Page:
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Monday, July 7, 2014

Covering the Hollywood Fringe Fest


I'm embarrassed to say it's been an entire month since I've been heard from here at the Village, but I've been quite busy.

As a member of the press for the Hollywood Fringe Festival, which ran from June 12 to June 29, I took in no fewer than 15 productions, writing reviews and providing exclusive interviews with some of the gifted companies who presented terrific work at the Fringe.

One of the most fun aspects of the event for me was that I could take my bike on the Metro from Universal City and ride around Hollywood, making the experience as "green" as possible.

But now onto some of my Fringe favorites. Click on the links to be taken to my reviews and more.

Paul Hoan Ziedler's Woof-Woof was a dynamic, foul-mouthed kick in the teeth, telling the story of a severely traumatized Iraq war vet who, just released from the army psychiatric hospital, decides to go visit his childhood friend in New York, even though he's in no way prepared to re-enter society. The actors — Jay Seals, Devin Skrade and especially Brett Donaldson — really delivered.

Benjamin Durham (face covered) and Jonny Rodgers in No Homo.
Also good was two-time Fringe Fest award-winner No Homo: A Bromantic Tragedy, which skirted potential clichés and offfered up a scenario with fully-developed characters everyone in Los Angeles can relate to. And it was funny, too!

Another happy surprise was The Best of 25 Plays Per Hour, which consisted of sketches running around two minutes apiece. This sort of format runs the risk of becoming tedious, but the enormously talented company, Theater Unleashed, knew just how to present the pieces for maximum impact. Naturally, most of them were comedy skits, but there were a few poignant ones thrown in to break it up.

Brendan Weinhold and Dawn Alden in Four Tree Plays
There was even an entertaining avant-garde theater piece, Four Tree Plays, consisting of a quartet of environmentally-themed pieces performed by actors who played trees, animals and even the occasional human. It had humor, it had movement, and it felt...oh, so avant-garde.

The Lost Moon Radio troupe, a Fringe favorite, came loaded for bear with Million Dollar Hair, a riotous musical tribute to a fictitious record producer, hosted by his malapropism-afflicted daughter, who introduces the acts that helped to make her father rich throughout the years. The genre spoofing is mostly dead-on, with some hilarious lyrics — and appreciably fine musicianship.

David Haverty, Kyle Nudo, Leigh Wulff and Michael Shaw Fisher.
Adding to the musical fun was Orgasmico Theatre Company's The Werewolves of Hollywood Blvd., and this one was really ambitious. With some more spit and polish (and budget), I can easily see it playing successfully off-Broadway.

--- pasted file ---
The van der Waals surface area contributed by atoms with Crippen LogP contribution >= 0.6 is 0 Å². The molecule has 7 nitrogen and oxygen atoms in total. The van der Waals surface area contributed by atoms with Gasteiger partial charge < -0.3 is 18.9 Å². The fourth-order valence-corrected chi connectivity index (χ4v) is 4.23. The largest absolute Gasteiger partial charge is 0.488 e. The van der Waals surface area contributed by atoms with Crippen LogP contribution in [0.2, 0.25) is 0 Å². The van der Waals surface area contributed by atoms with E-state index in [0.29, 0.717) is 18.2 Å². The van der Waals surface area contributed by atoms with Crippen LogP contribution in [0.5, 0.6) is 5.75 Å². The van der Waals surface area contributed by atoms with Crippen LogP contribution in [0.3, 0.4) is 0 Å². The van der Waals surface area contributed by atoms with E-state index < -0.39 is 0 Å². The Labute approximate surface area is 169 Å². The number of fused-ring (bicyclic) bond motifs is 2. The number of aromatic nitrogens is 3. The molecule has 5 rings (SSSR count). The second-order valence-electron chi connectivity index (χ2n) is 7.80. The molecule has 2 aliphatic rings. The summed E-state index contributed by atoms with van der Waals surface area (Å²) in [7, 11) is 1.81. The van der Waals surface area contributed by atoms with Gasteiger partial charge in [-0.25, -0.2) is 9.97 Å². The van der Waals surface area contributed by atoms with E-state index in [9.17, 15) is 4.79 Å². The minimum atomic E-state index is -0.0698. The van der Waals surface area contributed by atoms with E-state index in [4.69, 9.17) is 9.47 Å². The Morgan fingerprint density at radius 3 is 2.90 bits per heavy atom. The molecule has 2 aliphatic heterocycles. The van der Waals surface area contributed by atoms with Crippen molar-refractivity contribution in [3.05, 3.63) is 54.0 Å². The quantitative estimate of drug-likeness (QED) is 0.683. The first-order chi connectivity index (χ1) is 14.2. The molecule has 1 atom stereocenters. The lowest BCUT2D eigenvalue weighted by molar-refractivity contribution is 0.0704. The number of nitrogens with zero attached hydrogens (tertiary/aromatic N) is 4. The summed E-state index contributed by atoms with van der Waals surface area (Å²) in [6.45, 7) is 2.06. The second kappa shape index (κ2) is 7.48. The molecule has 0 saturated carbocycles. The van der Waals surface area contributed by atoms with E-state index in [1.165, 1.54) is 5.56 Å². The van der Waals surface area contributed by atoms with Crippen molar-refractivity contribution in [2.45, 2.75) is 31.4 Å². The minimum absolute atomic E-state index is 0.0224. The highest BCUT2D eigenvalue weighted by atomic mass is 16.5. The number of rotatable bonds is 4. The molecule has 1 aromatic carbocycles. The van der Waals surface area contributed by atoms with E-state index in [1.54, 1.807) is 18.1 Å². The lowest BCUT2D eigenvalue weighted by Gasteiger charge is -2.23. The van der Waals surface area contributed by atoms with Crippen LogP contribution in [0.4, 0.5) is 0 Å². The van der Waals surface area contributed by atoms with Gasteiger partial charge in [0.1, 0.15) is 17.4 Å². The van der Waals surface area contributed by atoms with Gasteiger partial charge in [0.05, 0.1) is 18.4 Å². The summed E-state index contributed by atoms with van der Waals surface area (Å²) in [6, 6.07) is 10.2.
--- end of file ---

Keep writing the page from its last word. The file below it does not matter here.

It's about an entertainment agent who, when fired by the new owner of his firm, is urged by actual "werewolves" throughout history to get in touch with his animal side. And unlike those musicals whose songs merely set to music the dialogue the characters have just spoken (cough—Wicked), the tunes here actually advance the plot and develop the characters.

Among the other shows I enjoyed, Meet & Greet was a comedy about the "business" that features four actresses who meet in a San Fernando Valley casting office to compete for a lousy role in a trashy series about a "cougar" and her young lover.

Writers Stan Zimmerman and Christian McLaughlin, who've both been in the scene for a while, create a knowing and hilarious send-up of the dreadful Hollywood casting process. Carolyn Hennesy (True Blood) and '80s goofy blond (and game show favorite) Teresa Ganzel brought the star power, ably supported by Vicki Lewis, Daniele Gaither and Paul Iacano. Easy to stage and funny as hell, I can see this becoming a regional theater favorite.

One-person shows were big at the Fringe, and I saw some good ones. I Want to Bury My Testimony was the intimate coming-out story of a former Mormon (Scott Hislop) who describes the challenges of growing up a "girly-boy" in Salt Lake City and Reno. Hislop's charm and energy really put it over. 

The Wake, written and performed by a riveting Ben Moroski, was a dark and strange piece about a guy getting over being dumped by falling in love with a dead girl. Now who hasn't done that?  

Linden Arden Stole the Highlights was written and performed by Colin Mitchell (whose Bitter Lemons site I also write for), and it's a truly galvanizing work. Taking the lyrics of a rather obscure Van Morrison song as a starting point, Mitchell creates a legendary character — an expatriate gangster hiding out in Scotland — and it results in a forceful evening of theater.

If you've never experienced the Fringe, one thing to keep in mind is that there's a scant 30 minutes downtime between shows, with several of them playing each day at each venue. So when one finishes, its company must rush out to let the next one come in, set up, do a lighting and sound check, and be ready to perform. Tick tick tick. Given these time constraints, it makes their accomplishments even more impressive.

I miss the Fringe already. Since shows were happening every day, I could hop the Metro on a Monday or Tuesday night if I felt like it — and go see a play. Now we're back to a less-sparkling beginning of the week. It feels like the lights have gone out.

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